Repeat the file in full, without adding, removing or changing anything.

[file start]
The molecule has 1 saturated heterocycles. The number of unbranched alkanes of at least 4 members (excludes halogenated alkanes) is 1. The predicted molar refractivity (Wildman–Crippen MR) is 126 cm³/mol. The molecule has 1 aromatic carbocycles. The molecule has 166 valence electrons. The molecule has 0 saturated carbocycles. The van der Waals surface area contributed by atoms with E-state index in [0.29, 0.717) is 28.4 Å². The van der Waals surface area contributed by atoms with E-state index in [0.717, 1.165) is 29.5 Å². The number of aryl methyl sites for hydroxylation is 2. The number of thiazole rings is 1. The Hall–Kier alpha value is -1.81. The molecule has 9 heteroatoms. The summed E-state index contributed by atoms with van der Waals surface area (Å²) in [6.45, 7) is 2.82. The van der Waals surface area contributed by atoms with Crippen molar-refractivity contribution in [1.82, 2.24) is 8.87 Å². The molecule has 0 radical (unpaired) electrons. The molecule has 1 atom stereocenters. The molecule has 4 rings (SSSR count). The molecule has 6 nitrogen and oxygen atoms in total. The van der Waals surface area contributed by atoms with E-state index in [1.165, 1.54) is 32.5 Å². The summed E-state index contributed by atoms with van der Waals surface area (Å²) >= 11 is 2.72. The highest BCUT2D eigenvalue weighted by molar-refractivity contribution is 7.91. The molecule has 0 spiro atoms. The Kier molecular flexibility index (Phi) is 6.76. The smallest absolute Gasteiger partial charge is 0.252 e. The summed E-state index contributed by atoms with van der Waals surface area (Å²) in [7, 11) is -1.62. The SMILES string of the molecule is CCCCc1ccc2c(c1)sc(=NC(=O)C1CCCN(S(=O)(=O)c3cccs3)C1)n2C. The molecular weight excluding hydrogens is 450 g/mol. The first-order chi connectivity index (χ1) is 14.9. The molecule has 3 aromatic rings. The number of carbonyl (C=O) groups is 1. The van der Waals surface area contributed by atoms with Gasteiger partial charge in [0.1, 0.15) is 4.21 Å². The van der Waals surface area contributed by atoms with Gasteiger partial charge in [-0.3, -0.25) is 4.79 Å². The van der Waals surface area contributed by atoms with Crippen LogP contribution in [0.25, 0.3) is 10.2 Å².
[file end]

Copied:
The molecule has 1 saturated heterocycles. The number of unbranched alkanes of at least 4 members (excludes halogenated alkanes) is 1. The predicted molar refractivity (Wildman–Crippen MR) is 126 cm³/mol. The molecule has 1 aromatic carbocycles. The molecule has 166 valence electrons. The molecule has 0 saturated carbocycles. The van der Waals surface area contributed by atoms with E-state index in [0.29, 0.717) is 28.4 Å². The van der Waals surface area contributed by atoms with E-state index in [0.717, 1.165) is 29.5 Å². The number of aryl methyl sites for hydroxylation is 2. The number of thiazole rings is 1. The Hall–Kier alpha value is -1.81. The molecule has 9 heteroatoms. The summed E-state index contributed by atoms with van der Waals surface area (Å²) in [6.45, 7) is 2.82. The van der Waals surface area contributed by atoms with Crippen molar-refractivity contribution in [1.82, 2.24) is 8.87 Å². The molecule has 0 radical (unpaired) electrons. The molecule has 1 atom stereocenters. The molecule has 4 rings (SSSR count). The molecule has 6 nitrogen and oxygen atoms in total. The van der Waals surface area contributed by atoms with E-state index in [1.165, 1.54) is 32.5 Å². The summed E-state index contributed by atoms with van der Waals surface area (Å²) >= 11 is 2.72. The highest BCUT2D eigenvalue weighted by molar-refractivity contribution is 7.91. The molecule has 0 spiro atoms. The Kier molecular flexibility index (Phi) is 6.76. The smallest absolute Gasteiger partial charge is 0.252 e. The summed E-state index contributed by atoms with van der Waals surface area (Å²) in [7, 11) is -1.62. The SMILES string of the molecule is CCCCc1ccc2c(c1)sc(=NC(=O)C1CCCN(S(=O)(=O)c3cccs3)C1)n2C. The molecular weight excluding hydrogens is 450 g/mol. The first-order chi connectivity index (χ1) is 14.9. The molecule has 3 aromatic rings. The number of carbonyl (C=O) groups is 1. The van der Waals surface area contributed by atoms with Gasteiger partial charge in [0.1, 0.15) is 4.21 Å². The van der Waals surface area contributed by atoms with Gasteiger partial charge in [-0.3, -0.25) is 4.79 Å². The van der Waals surface area contributed by atoms with Crippen LogP contribution in [0.25, 0.3) is 10.2 Å².